1.4 In the work place there are a range of tasks relating to health and safety that should not under any circumstances be carried out without special training. All manual handling must be carried out by people that have had the correct training to do it. Employers are required to provide training in manual handling which must be done once a year, it isn’t a one off training session- it is vital to keep up to date with the latest techniques, equipment and changes in regulations. Moving people without proper training is not only dangerous for the residents but for us staff too. Also administering medication requires support workers to undergo training to show you are competent and confident as residents are trusting you to give them the correct medication and correct dosage of that medication. Other training we undertake includes; first aid, food hygiene and COSHH training.
1.5 Sometimes we might need more advice or information on aspects of health and safety like what legislation and guidelines are involved, maybe the safety of an individual isn’t satisfactory or you are unhappy about the risks of an object causing hazards to staff and residents. The first person I would go to if I had a query would be my manager but if they were unavailable I would check the works policies and procedures and if after doing that I was still unsure I could seek information from trade unions or the Health & Safety Executive.
2. Understand the use of risk- assessments in relation to health and safety:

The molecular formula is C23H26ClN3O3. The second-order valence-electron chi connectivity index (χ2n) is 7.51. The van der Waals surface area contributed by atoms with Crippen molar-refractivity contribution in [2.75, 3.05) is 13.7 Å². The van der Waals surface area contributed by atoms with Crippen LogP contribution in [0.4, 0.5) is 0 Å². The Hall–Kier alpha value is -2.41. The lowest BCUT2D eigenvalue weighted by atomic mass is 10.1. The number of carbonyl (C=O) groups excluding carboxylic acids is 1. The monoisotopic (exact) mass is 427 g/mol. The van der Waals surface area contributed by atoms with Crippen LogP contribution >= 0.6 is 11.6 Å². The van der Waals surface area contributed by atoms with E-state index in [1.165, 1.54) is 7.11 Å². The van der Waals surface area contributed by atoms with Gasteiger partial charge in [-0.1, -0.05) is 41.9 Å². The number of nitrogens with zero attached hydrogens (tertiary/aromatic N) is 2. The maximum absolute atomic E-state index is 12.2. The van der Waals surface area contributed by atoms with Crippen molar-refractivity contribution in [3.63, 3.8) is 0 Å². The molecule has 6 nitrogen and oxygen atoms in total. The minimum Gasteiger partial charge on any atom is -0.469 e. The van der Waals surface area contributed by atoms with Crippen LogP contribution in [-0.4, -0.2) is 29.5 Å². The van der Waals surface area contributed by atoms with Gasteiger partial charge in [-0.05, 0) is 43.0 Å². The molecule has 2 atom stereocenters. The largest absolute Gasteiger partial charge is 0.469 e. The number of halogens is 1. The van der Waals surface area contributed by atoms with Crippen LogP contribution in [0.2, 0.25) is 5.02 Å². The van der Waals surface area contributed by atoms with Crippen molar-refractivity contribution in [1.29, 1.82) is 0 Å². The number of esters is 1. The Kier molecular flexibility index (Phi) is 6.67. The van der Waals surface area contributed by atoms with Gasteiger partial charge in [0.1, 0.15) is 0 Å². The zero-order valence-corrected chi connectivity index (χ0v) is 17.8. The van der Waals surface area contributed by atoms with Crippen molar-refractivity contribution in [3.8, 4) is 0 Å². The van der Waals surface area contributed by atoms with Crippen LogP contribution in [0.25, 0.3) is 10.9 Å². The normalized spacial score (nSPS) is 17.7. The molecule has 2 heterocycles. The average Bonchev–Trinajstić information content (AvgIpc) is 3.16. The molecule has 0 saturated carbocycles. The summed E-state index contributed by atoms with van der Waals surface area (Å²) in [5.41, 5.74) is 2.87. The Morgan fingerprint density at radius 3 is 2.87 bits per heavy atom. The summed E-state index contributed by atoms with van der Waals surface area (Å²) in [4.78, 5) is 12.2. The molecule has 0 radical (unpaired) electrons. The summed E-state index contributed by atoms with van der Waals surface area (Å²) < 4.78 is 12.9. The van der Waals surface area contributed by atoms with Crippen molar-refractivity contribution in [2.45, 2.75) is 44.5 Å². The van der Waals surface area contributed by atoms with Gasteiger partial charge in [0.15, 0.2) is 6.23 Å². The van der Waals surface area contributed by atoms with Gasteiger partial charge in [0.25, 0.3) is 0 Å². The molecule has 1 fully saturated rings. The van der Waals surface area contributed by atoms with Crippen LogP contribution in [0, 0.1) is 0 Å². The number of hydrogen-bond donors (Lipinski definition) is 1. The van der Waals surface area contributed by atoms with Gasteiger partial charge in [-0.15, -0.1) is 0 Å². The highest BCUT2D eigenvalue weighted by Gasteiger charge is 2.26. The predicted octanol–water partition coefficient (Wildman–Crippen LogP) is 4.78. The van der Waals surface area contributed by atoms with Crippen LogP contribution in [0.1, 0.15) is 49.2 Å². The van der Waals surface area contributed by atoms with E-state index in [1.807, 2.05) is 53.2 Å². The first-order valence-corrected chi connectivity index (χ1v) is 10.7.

2.1 Risk assessment in health and social care is important for everyone whether they are employers or employees, who are required by law to identify and assess risks in the workplace including circumstances where potential harm may be caused. The 5 questions listed below are the key stages to successfully undergo a risk assessment:
The Health & Safety at Work Regulations 1999 say that employers must assess any risks that could be associated in the work place. Having carried out a risk assessment the employer must then apply risk control measures i.e. that actions need to be identified to reduce the risks.
2.2In health and social care it is important that within my role as a support worker I am constantly aware of health and safety risks and potential risks in everyday situations, creating a mental checklist helps me to do this.
A few examples are listed below;
– if I carry out the daily cleaning tasks I need to check that every substance is clearly labelled and stored safely – if people visit the home I need to make a judgement about if they are regular visitors (family, friends, staff, health professionals) or if they are an intruder who could bring danger into the home
– if someone has recently mopped a floor I need to check the ‘wet floor’ sign is visible to people in the building and that people using that specific room are aware, even if I haven’t personally mopped that floor myself
– and when I go up and down the corridors I need to check that pathways are clear of obstacles that could cause hazards I have a responsibility to report any unsafe situation to my manager however some situations have to be reported officially where special procedures must be followed. This is where the Reporting of Injuries, Diseases and Dangerous Occurrences (RIDDOR) Regulations 1995 comes into place. Reporting accidents and ill-health at work is a legal requirement. We as a health and social care work place have to report deaths, major injuries, diseases, dangerous occurrences and any accidents resulting in more than three days off work.
Courtney from Study Moose